Saturday, August 24, 2013

The Hardest Part of This Trip May Be Getting There in One Piece

It's now August 24th. I leave on September 10th. That leaves me 17 days until I depart on the first leg of my trip - to Amsterdam - but who's counting?? Every day the fact that I will be gone from the United States for at least the next 9 months becomes ever more real, and I find myself grasping onto the last few days of summer like never before. As the days get slowly darker I know that I may have only a few more days of pleasant weather before next May, so every day counts as much as 10 days counted for me in Virginia. In Williamsburg summer stretched to October and autumn took me all the way to Christmas. In Siberia summer is already over and winter will begin in October. In the words of the Stark family, "Winter is Coming," indeed. Some of my Game of Thrones watching friends have gleefully referred to my Siberian trip as my journey "North of the Wall".

Credit: Microcosmicmedia

At the same time, it is becoming ever more obvious to me how unprepared I am for my trip. Not only have I not collected the materials and supplies to bring along, but I haven't even purchased a suitable suitcase into which to pack them. This is partly because I can't decide whether I want to lug a 3 piece luggage set across Europe and 5 different connecting flights (as opposed to a large back pack). But pretty soon I'm going to have to make a decision in that regard. It's not that I haven't thought about what to bring, it's just I have a bit of inexplicable paralysis when it comes to my preparations. I have been distracting myself too successfully with friends, family, and work.

Is this too much luggage to bring?

However, my paralysis seems to be reflected on behalf of institutions beyond my control as well. Getting a Russian visa on my own has turned out to be one big bureaucratic headache. To get a Russian Visa, you have to receive a "Letter of Invitation" (LOI) from an institution or person who will host you while you are there. This can be a relative, travel agency, a business, or in my case, a university. However, to receive one you have to send your host institution your passport information, and they have to spend some money and apply for a letter. This process takes several weeks, if not months, and then they will finally send you an invitaiton.

Once you have your invitation, you can apply for a Visa. You must carefully fill out an online Visa application, print out several copies, to which you attach several passport sized photos, and mail that out to a Visa processing company along with an HIV-negative blood test, your letter of invitation, and your passport. Oh, and a check for a few hundred dollars. You can skip relying on the postal service if you want to travel to the nearest Russian consulate (New York City), wait in line all morning, and hand it to the Consulate yourself. Either way, you have to wait several weeks to get your visa, stamped in your passport, unless you pay the consulate some extra money for quicker processing (cutting in line, basically).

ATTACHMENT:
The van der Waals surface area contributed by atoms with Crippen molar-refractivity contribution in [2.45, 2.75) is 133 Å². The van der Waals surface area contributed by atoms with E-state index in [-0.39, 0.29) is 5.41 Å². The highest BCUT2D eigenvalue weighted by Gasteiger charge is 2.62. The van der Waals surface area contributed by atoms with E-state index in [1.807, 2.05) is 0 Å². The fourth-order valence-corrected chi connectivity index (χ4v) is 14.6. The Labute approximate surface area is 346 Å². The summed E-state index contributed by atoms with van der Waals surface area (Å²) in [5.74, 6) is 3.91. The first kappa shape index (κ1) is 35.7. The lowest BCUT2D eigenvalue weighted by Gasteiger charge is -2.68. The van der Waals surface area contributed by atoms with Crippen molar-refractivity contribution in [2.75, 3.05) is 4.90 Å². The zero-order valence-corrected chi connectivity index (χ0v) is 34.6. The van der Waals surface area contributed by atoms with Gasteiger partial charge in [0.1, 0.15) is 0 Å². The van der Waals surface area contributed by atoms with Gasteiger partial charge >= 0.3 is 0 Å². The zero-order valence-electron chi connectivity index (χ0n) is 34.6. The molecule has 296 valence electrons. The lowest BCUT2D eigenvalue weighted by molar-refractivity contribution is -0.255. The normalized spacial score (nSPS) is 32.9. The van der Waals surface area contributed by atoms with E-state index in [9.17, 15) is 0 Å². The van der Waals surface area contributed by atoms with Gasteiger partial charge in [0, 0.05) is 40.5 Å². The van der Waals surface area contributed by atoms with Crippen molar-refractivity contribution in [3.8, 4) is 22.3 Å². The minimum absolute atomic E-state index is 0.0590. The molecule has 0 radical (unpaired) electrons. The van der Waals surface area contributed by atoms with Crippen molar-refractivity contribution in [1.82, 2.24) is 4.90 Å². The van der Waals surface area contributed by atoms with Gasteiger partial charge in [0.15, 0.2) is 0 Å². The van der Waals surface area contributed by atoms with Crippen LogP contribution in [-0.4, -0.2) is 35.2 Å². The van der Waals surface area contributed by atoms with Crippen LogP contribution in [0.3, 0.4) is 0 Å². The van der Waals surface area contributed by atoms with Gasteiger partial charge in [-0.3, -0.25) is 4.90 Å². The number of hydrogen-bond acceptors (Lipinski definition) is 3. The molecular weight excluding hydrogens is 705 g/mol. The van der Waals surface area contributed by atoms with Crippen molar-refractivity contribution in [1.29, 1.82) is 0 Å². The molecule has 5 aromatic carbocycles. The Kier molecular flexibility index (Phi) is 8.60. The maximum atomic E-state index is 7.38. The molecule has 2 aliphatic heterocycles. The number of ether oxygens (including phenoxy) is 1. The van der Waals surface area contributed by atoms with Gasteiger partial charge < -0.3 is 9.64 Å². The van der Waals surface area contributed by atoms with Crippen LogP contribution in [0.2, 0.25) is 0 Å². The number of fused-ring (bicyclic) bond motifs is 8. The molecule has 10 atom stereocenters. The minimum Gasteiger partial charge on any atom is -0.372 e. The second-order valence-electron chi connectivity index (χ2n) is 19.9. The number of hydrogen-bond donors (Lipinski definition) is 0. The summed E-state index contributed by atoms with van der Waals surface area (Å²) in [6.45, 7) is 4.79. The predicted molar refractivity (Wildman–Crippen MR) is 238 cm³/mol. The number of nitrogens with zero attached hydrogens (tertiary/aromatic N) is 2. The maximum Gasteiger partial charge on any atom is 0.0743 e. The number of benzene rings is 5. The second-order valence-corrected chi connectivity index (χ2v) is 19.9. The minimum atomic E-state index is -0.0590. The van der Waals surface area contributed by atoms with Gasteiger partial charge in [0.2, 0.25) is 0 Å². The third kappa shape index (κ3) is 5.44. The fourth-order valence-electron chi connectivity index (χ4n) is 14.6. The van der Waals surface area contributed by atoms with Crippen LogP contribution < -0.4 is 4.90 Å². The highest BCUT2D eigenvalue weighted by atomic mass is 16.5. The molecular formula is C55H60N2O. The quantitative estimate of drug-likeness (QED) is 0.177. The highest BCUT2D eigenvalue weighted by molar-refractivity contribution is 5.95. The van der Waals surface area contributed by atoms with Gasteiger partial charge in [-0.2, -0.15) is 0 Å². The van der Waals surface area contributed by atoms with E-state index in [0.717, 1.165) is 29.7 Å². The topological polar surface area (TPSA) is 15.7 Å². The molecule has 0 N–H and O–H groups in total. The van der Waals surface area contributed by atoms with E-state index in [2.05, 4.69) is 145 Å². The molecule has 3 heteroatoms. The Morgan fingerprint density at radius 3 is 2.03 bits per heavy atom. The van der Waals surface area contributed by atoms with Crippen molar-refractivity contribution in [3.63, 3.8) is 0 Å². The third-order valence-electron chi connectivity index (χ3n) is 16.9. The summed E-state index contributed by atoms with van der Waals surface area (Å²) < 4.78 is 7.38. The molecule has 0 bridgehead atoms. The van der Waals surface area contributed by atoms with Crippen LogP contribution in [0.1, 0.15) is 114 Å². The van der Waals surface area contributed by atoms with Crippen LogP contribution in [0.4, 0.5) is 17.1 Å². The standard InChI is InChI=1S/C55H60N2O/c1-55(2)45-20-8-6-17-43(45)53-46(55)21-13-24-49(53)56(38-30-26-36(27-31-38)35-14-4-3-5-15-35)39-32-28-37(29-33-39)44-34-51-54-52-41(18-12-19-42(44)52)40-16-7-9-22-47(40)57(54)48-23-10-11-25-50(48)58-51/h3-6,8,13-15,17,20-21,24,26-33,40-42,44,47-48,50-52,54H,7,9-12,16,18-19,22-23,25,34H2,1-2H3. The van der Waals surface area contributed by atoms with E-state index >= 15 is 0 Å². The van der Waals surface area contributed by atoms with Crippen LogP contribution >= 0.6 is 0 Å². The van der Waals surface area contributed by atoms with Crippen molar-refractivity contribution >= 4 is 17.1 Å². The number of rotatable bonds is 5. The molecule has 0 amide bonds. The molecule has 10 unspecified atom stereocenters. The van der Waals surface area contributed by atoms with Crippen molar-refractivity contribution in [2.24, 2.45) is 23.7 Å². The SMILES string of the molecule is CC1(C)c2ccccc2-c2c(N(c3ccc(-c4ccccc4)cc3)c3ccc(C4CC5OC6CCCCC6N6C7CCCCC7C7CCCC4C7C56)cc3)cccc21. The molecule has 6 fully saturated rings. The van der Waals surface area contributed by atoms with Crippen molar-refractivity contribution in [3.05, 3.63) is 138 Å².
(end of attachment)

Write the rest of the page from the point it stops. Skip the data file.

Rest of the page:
However, one little mistake can derail the whole process for weeks. My American name on my passport is Alex J McGrath, but on my letter of invitation my name came back as Алекс Джуниор Макграт. Basically, someone in Russia decided that my middle initial stood for "Junior" (which it doesn't) and even if it did, it still needs to read on my letter of invitation as "Джай." In a perfect universe it wouldn't matter that someone else messed up my name in a relatively harmless way, considering all of my other identification was correct and accurate, including my American name. However, the Russian consulate found this to be unacceptable and forced me to request a new LOI
And don't you forget it!

So it would happen quickly, because it was their mistake, right? They only need to fix one middle name, right? Wrong. I need a completely new invitation. So they resubmitted my LOI application on August 4th and said it would be ready on August 20th. Well August 24th has come and gone and no new letter of invitation has been finished.

It seems reasonable that countries have Visa requirements so that they can control who comes in and out of their country. But there seems a point where insurmountable levels of red tape seem to exist without any sort of practical purpose. This is by no means a problem unique to Russia - I'm sure an equally confounding and frustrating story exists for countless law abiding and well-standing individuals attempting to gain entry to the United States. However, when I think that I could simply buy a plane ticket and show up on the streets of Ulaan Bataar, Mongolia, and stay in a hostel there for 90 days without asking any government's permission, it makes me think this whole Visa thing may be a little over the top. But then again, some countries, like Russia and the United States, have more serious security concerns than others.

In any case, like TSA groping and NSA snooping, for better or for worse visa applications are another price we as global citizens pay for security. Here's to figuring it out firsthand. And to hoping I actually get my Visa by September 10th.

Maybe I'll spend some time packing while I wait.

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